Every crime novel is like a forest. You take your reader gently by the hand and lead them through the trees along a twisted path of clues and plenty of red herrings until they are lost only to reveal the way out in the final chapters.
But I have a problem. There’s a cliché that goes ‘Can’t see the wood for the trees’ and that’s where I am right now. Stuck in the middle of the forest with no idea of the way out.
I am not a plotter. Like all my travel mysteries, with my latest work in progress – Peril in Persia – I started with a location. Based on our last holiday, my starting point was Iran. Then I needed a theme. Iran is full of ancient Persian treasures – precious gems, jewellery and antique craft items and valuable ancient miniatures – but I was never very happy with the idea of smuggling – Far too hackneyed a theme. Then, thanks to a friend who knew something of the country’s history in the last days of the Shah, I had another idea. Now I had to have a victim. At this point, I would normally start writing and, as my various characters developed, my suspects including the eventual murderer, would sort themselves out in my mind.
After a couple of weeks, I reached the end of Chapter 3. I’d established a bit of background and just introduced the main players, but I had no idea where to go next. I couldn’t find a valid reason to kill off my victim (my initial idea was far too weak) and my chief suspect didn’t have sufficient motive. Time for a complete rethink.
It’s not unusual for me to change the murderer in the final chapters. Like Minette Walters who famously makes her half dozen suspects credible killers and never makes the final decision until the penultimate chapter, I enjoy solving the mystery – just as I hope my readers do – when one of my characters eventually sticks up a hand and admits – ‘You’ve got me Gov, I did it!’.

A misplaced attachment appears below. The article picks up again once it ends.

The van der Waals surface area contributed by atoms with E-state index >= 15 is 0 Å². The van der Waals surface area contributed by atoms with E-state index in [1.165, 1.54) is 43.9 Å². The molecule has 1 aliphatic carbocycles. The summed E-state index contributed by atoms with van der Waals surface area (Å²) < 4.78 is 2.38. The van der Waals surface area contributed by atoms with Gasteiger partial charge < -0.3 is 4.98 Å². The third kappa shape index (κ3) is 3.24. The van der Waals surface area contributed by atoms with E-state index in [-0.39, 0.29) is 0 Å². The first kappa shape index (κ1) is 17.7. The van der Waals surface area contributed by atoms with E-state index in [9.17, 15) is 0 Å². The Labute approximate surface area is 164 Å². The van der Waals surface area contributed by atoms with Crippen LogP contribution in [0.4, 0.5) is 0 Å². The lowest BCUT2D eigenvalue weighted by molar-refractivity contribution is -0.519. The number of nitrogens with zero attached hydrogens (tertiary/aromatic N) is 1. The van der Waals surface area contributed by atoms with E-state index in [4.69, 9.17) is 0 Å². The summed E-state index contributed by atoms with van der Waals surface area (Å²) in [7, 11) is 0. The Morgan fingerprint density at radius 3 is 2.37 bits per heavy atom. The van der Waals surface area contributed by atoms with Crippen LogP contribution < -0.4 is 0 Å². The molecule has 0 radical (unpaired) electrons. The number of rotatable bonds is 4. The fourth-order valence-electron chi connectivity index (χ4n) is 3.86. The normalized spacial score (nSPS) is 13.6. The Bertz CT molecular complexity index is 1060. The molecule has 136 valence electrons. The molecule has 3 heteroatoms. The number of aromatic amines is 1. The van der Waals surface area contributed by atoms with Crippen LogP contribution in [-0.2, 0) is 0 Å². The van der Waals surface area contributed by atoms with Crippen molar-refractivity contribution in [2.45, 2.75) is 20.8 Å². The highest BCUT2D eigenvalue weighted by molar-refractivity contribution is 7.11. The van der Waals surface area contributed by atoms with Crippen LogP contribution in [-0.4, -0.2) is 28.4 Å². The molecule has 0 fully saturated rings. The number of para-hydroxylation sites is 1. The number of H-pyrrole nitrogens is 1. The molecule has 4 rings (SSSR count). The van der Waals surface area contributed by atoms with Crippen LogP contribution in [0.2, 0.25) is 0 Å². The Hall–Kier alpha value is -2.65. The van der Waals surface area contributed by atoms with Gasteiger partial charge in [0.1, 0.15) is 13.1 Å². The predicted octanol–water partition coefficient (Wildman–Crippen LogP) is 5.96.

After a bit of umming and ahhing, I decided to make a complete about turn – new victim, new motive, new suspect. An idea came one morning as I was cleaning my teeth, the victim would become the murderer and the murderer the victim.
Although I had made no decision about how I was going to kill off my victim, I do like to find a method that I haven’t used before. As this is my fourteenth crime novel, this gets increasingly tricky. I quite fancied running him down in a hit-and-run, but how would any of my suspects, who have to be part of the tour group, accomplish that in a foreign country where they have only just arrived?
Yesterday, I reached Chapter 10. Problems. My intended murderer is just too nice a person and simply refuses to put their hand up. Major rethink needed. I have a couple of vague ideas, but the details just won’t fall into place. Given that the Aunt Jessica and Harry Mysteries are all written in the first person from Harry’s perspective, there can be no scenes that he can’t observe or have reported to him. He can misinterpret what he sees, make false assumptions but ultimately, he and Jessica must unmask the villain.
I’ve ended up with no real idea who might want to kill my victim or how it can be related to one of my cast of characters. All I have are questions. Why was my victim lured on this particular tour in the first place? How did the killer arrange for the victim to be in the right place at the right time to be killed in the way that he was? And – most important of all – how can Harry and Jessica solve the mystery? Believe me, given the story’s underlying theme, there are no simple answers to these questions and unless I can come up with something credible, the whole thing won’t work.
This calls for a great deal more research into life in the last days of the Shah, the CIA involvement in Iranian politics and with Savak – the Shah’s secret police. None of which is easy to find.
I’m back where I started – lost in the middle of a dense forest, the light is beginning to fade and no idea how I can find my way out.